Few genres have evolved into more fantastic music or had the longevity of garage rock. And that is despite how brief that original wave of garage rock was in the mid-1960s. In fact it didn’t even have a name until critics in the 1970s coined the phrase. Here are some of the best garage rock albums from the 60s to the present day.
Orange by Jon Spencer, Blues Explosion (1994)
Context is important for the fourth album by the Jon Spencer Blues Explosion. Even at the height of grunge, these songs stood out for their earthy, leering raw energy. Inspired by punk, blues, and rockabilly the album really stands out among other albums during this period. Howling vocals, guitars dueling with harmonicas, and tight drumming which pulled everything together. Spencer, Judah Bauer, and Russell Simins demonstrated astonishing self-assurance on this garage rock album. They are the guys who show up to your party, start dancing with everyone’s dates, then leave just as the police are about to break up what everyone agrees was an epic night.
Consolers of the Lonely by The Raconteurs (2008)
Jack White, the lead singer of the White Stripe, has already inhabited the roles of the playful teenager and the Southern gentleman but his work with the Raconteurs is different. It doesn’t seem improbable to hear the Raconteurs as White’s admission that he required a new artistic ego to deal with the arena-rock he’d been involved with. Consolers of the Lonely’s opening title track has elements that resemnble Spinal Tap. There is no irony however, it’s just a lot of fun. The Raconteurs write exuberant songs that have all the makings of mouthwatering summer jams.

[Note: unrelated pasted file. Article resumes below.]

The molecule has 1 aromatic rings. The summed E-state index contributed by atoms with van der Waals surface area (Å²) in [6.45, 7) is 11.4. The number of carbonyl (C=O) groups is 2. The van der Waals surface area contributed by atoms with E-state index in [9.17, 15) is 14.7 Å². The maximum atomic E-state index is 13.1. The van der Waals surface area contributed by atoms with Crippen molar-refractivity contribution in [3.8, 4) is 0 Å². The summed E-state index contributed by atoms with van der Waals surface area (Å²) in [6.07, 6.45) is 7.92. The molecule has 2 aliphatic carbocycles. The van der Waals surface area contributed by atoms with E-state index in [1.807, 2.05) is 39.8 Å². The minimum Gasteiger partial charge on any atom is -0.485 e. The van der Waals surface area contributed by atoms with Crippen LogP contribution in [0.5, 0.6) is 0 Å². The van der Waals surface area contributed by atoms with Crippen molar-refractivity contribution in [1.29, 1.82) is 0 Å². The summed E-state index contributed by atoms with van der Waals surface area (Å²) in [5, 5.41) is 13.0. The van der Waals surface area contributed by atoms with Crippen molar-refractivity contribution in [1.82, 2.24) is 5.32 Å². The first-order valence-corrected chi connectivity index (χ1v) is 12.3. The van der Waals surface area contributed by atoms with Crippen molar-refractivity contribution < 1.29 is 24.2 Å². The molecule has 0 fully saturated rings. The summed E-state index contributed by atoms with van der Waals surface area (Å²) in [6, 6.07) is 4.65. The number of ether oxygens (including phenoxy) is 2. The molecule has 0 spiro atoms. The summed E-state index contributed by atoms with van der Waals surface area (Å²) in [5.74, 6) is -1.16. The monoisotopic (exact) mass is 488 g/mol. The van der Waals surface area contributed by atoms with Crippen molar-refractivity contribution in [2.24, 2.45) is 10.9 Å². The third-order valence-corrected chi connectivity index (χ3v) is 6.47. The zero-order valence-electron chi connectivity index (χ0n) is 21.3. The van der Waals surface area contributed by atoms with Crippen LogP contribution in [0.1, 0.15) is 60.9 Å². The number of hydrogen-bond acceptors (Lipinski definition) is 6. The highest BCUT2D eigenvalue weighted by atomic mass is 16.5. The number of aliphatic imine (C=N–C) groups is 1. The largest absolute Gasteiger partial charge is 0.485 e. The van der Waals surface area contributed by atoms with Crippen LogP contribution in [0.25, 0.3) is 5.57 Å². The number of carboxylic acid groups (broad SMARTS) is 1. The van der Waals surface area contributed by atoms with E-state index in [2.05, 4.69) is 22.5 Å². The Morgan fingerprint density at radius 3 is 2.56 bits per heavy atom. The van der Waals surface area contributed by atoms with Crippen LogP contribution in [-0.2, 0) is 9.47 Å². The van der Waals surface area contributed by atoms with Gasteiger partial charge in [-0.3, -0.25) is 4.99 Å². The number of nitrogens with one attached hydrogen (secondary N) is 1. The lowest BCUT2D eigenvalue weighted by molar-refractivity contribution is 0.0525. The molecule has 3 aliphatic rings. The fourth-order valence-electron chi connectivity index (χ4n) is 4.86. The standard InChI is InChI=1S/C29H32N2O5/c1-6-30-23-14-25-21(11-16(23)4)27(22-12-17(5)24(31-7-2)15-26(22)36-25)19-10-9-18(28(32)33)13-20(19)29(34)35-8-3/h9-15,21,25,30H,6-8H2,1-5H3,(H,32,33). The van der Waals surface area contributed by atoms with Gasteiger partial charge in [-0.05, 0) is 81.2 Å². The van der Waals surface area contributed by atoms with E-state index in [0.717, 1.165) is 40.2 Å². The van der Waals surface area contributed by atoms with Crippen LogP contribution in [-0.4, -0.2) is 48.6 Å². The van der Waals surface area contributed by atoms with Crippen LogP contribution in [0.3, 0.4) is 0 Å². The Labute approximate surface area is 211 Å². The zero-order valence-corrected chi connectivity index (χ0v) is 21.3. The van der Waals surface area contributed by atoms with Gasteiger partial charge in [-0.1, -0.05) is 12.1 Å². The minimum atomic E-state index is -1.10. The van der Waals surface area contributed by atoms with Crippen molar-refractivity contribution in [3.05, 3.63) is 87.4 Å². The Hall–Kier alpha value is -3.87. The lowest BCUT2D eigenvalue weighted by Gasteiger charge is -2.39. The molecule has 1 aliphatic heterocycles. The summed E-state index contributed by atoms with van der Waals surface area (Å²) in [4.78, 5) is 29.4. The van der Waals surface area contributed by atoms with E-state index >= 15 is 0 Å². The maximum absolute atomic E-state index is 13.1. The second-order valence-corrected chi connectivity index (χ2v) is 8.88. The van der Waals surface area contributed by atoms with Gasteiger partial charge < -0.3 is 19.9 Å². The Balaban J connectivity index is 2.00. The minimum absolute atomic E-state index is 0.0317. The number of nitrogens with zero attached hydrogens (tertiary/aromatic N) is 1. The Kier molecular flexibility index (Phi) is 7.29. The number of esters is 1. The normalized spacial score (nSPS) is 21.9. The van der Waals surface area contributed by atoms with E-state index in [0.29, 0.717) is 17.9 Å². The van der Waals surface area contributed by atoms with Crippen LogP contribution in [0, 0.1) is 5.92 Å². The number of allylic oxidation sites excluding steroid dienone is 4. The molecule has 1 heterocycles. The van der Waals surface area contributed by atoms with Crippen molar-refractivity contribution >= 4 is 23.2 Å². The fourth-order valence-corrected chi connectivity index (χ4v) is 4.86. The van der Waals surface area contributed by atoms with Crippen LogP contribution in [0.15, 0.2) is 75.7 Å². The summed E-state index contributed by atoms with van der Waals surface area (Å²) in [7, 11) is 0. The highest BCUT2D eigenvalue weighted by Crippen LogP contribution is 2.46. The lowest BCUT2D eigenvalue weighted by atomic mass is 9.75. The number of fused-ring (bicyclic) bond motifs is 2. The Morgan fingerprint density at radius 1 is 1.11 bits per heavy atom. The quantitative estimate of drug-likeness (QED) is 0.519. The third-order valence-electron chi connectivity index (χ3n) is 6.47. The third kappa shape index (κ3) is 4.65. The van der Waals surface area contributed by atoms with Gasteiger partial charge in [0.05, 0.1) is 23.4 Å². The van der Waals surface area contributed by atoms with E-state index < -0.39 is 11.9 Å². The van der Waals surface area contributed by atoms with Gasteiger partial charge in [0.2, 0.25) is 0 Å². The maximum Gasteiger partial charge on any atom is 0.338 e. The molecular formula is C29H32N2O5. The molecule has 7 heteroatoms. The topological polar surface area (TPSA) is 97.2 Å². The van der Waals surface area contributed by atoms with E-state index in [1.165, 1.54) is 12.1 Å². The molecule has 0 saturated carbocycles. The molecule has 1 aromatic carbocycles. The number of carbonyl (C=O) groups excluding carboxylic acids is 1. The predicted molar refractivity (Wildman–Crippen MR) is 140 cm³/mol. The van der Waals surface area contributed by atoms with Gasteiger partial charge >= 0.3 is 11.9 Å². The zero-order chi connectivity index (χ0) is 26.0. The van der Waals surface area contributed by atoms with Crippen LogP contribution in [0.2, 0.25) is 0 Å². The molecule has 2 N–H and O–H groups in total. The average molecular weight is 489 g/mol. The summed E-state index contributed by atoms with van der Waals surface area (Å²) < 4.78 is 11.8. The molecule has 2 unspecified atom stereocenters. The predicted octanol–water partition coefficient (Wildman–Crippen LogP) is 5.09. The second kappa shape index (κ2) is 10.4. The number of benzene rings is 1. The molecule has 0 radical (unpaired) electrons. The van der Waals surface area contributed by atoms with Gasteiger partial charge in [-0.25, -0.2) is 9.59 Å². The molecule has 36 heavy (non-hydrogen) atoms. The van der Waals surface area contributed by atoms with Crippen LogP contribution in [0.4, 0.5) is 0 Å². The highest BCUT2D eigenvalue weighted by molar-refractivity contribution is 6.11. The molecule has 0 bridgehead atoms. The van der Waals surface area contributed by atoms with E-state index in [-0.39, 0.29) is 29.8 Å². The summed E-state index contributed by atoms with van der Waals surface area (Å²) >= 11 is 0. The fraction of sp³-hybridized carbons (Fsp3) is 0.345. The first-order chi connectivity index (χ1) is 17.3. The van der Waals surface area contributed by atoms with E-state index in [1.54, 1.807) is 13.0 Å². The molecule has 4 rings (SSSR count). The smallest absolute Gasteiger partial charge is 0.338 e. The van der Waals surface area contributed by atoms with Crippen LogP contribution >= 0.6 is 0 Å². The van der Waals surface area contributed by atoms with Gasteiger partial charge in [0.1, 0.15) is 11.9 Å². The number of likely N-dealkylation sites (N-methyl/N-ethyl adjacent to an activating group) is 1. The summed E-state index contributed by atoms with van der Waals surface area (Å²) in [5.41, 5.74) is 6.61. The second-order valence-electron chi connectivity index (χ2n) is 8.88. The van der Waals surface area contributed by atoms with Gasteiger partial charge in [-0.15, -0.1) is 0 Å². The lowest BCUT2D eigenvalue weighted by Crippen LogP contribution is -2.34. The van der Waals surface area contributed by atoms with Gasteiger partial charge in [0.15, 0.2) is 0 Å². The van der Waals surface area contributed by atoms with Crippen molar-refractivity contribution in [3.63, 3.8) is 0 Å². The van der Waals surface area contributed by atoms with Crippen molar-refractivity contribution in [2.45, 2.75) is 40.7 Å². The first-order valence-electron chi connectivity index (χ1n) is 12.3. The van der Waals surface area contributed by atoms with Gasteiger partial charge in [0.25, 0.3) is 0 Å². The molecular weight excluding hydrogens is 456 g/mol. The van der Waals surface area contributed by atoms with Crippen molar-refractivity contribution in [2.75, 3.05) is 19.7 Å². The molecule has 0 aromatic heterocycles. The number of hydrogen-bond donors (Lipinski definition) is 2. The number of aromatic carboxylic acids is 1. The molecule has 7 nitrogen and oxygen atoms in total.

Manipulator by Ty Segall (2014)
With Manipulator, the frequently frenzied innovator Ty Segall settles down to a purposeful, cohesive tempo. He gives up confusion for clarity. Furthermore, the precision with which instruments truly ring out is kind of strange for Ty. For devoted followers who fell in love with his motor oil-drenched pop, the change may be a contentious affair. For a guy used to submerging his music in a murky ocean of distortion and reverb, Manipulator sounds purposeful. Sharp snares and writhing, sticky guitar drive “Who’s Producing You?”
Compared to “The Faker’s” venomous vibrations, its melody is less steadfast. “Faker” rushes to the action with a tumbling beat. The primal, animalistic snarl that previous releases featured in Ty’s vocals is absent. He instead assumes a drowsy apathy. Ty takes a chance with Manipulator and calms the chaotic commotion. He didn’t lose his edge; all he did was apply some smooth out some of the rouh edges.
Post-Nothing by Japandroids: (2009)
The Japandroids’ Brian King and David Prowse didn’t have any prior touring experience and had no genuine illusions that anyone outside of Vancouver would ever hear their debut garage album Post-Nothing. They hadn’t played in a band before they met, and they had both attended college in Victoria, British Columbia. Prowse didn’t even attempt to learn to play drums until his third year at university. They became friends because of their shared love of music, and after graduating, they reconnected in Vancouver with the goal of forming a band. At first, they had planned to add a third singer so they could concentrate on jamming as hard as they could on their individual instruments.